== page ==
See website: http://www.schafermeadowsfiberfest.com/home.html
This year there are several classes that are crossovers with weaving and spinning. One class does side by side knotting and tapestry weave and will include paper yarn. Another with knitting with willow and another Spinning Paper for Fiber Arts. Take a peak at the offerings and see if there is something for you.
Gail Trotter is hosting a time to do dying with Oak Galls. If you are interested please vote for your preferences on time at http://doodle.com/poll/ab23qgsz96bah8i7#table
For a description of dying see:
Bring a container you can take home with your dye and fibers soaking.
Bring what you want to dye – natural fibers / fabric. If you would like to do Shibori you can prepare the fabric to take the dye at home or at Gail’s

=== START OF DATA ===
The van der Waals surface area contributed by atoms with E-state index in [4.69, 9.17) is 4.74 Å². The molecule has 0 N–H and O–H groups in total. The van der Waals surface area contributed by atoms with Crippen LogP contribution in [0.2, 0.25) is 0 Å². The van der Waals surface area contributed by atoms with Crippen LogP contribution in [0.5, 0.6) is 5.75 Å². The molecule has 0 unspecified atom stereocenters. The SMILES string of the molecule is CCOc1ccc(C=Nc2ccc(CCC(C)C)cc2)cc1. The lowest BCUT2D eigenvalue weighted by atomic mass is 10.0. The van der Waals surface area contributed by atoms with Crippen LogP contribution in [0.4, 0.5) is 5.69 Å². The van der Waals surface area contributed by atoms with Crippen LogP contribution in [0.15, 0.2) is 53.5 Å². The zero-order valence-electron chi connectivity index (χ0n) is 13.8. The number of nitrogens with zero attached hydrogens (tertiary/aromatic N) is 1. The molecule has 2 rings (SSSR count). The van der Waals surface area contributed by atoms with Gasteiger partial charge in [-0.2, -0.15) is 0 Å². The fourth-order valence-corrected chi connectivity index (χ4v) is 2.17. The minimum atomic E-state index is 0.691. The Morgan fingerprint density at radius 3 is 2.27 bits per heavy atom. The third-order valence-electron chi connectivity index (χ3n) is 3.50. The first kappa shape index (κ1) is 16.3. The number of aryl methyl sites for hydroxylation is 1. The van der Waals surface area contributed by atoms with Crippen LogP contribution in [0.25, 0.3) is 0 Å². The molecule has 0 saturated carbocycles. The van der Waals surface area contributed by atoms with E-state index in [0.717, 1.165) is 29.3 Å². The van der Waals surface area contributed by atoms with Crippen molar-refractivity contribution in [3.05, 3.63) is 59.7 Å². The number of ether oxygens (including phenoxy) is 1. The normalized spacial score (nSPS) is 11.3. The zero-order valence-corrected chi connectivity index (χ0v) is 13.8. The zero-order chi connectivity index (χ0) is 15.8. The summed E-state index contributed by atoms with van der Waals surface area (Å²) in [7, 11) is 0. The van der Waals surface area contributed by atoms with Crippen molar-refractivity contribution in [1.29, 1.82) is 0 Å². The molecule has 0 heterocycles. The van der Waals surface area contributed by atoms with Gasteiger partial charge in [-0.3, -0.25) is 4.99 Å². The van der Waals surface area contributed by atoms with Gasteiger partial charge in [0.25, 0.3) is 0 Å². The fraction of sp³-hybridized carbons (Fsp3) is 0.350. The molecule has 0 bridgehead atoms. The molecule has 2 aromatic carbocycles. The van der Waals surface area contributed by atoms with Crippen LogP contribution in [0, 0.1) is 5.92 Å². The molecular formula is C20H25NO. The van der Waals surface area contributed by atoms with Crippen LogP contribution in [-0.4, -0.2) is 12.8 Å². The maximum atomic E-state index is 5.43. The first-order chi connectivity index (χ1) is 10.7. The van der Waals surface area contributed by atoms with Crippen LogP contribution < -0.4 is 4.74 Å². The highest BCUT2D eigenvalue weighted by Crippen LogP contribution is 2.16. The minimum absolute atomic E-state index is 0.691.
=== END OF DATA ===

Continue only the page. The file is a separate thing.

We will mix up the solution and start the dying and the following days you can switch to the iron mixture.
Email if you have questions – firstname.lastname@example.org
Gail will follow up with more information on based on the doodle list so please vote.
About Paper Yarn – Bill Green used Habu Item A-60, http://habutextiles.com/A-60, color 116, 100% linen, 476 yds, 4 mm. Wide. He used about 1/2 the hank for one scarf. Hank cost $22.50 at Fibers Etc. in Tacoma. … from Cara Leslie
Appreciated tip from Ardith Hamilton about noticing that the loom is out of balance when the beater at rest does not lay evenly on the castle. For other maintenance problems see: http://www.janellestudio.com/weaving/loomspinwhrepair.html It has good tips on dealing with rust that are useful in our damp climate.